UNStudio Reimagines Built Environment on International Women’s Day UNStudio Reimagines Built Environment on International Women’s Day

UNStudio Reimagines Built Environment on International Women’s Day

To mark International Women’s Day, we asked some of our colleagues investigate implicit biases in the built environment and suggest ways that design could be more inclusive.

Could you please give an example of gender bias in design?

Laura López Iglesias: “Honestly, [sunken plazas] were what came to mind the fastest.

When I was thinking about these areas, I asked a colleague that comes from the same city in Spain as I do, about these shopping centres, and he answered, “actually I remember how much fun I had in these plazas and I partied here a lot.”

And I was shocked. I think I've always avoided these areas. This is also a great example of how different a male colleague and I were experiencing the same space in the same city.

I feel like as designers, we have a responsibility to make public space more inclusive to different groups of people. We, as designers, don't always take into account how we as people experience these sorts of spaces later.”

Ines Verna: “The crypto community is usually a community that derives from the finance industry, the gaming industry, the tech industry. And it has been proven it is also a male dominated community because only 26% of the of the crypto jobs are held by women.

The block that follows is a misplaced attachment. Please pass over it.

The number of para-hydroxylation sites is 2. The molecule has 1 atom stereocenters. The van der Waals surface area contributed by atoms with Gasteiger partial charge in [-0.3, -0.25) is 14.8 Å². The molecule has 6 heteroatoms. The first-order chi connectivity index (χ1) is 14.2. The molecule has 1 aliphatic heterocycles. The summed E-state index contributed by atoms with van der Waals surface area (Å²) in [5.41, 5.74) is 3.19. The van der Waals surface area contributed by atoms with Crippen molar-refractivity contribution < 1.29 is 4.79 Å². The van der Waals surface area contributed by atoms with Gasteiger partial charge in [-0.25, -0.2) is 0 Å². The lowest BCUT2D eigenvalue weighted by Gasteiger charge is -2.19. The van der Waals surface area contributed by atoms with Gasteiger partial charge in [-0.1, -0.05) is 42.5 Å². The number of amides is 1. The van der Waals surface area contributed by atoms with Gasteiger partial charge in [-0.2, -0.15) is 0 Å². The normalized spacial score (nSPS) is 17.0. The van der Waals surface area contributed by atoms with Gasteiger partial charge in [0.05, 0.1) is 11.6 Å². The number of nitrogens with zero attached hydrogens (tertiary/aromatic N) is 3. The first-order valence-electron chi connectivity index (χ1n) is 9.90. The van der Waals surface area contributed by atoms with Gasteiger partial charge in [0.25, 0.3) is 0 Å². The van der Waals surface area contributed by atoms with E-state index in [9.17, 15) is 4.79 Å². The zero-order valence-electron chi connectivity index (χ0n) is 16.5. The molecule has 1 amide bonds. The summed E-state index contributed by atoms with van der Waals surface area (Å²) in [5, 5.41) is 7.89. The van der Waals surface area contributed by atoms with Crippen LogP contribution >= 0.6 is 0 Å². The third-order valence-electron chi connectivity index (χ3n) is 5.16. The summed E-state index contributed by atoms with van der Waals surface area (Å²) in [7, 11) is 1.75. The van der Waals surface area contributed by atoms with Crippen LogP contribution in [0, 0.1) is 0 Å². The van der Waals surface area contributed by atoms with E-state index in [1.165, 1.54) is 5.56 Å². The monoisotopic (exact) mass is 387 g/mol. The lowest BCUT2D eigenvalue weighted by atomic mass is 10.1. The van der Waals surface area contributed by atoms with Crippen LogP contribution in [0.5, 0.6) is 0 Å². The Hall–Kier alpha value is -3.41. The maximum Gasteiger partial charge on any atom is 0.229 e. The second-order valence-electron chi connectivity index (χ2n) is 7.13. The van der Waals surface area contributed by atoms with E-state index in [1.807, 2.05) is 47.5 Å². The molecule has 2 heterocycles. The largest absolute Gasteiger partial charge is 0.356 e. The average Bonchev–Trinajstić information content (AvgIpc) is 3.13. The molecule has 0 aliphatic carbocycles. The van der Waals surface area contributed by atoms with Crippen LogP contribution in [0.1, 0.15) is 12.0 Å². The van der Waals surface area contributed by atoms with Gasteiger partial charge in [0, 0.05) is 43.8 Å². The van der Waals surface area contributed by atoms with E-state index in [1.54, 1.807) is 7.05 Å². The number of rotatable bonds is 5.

However, the urban landscape is not just about the physical. It's also about how it's being integrated with digital representations of it.

I want to invite women to navigate and to explore these [crypto cities], even if they don't feel fully identified with them yet. Because once you start getting to know the potential that these cities have, then they become truly fascinating.”

Arian Choroomi: “Schools are a mini version of our society. What we're seeing here is that there is a lack of space. There is only one way that you teach and you learn, and that one way is designed based on the very old fashioned ideas around gender stereotypes.

With this lack of enough inclusive, multifunctional, versatile, diverse spaces, we are not accommodating the needs of all genders. So we need to change these spaces in order to stay up-to-date with social changes.”

Olga Kotta: “In Amsterdam, we can find public urinals for men at every corner, even the historic ones that are very popular because of their beautiful design. However, for women, there are only three accessible public toilets.

The city needs to decide on a strategy for allocating more facilities. That target safety and good integration within the public space.

As designers, we keep thinking of how to improve public space, how to make it more accessible, more inclusive for all, not only men and women, but all genders, all sexes, and also people with different abilities and older people in our communities.”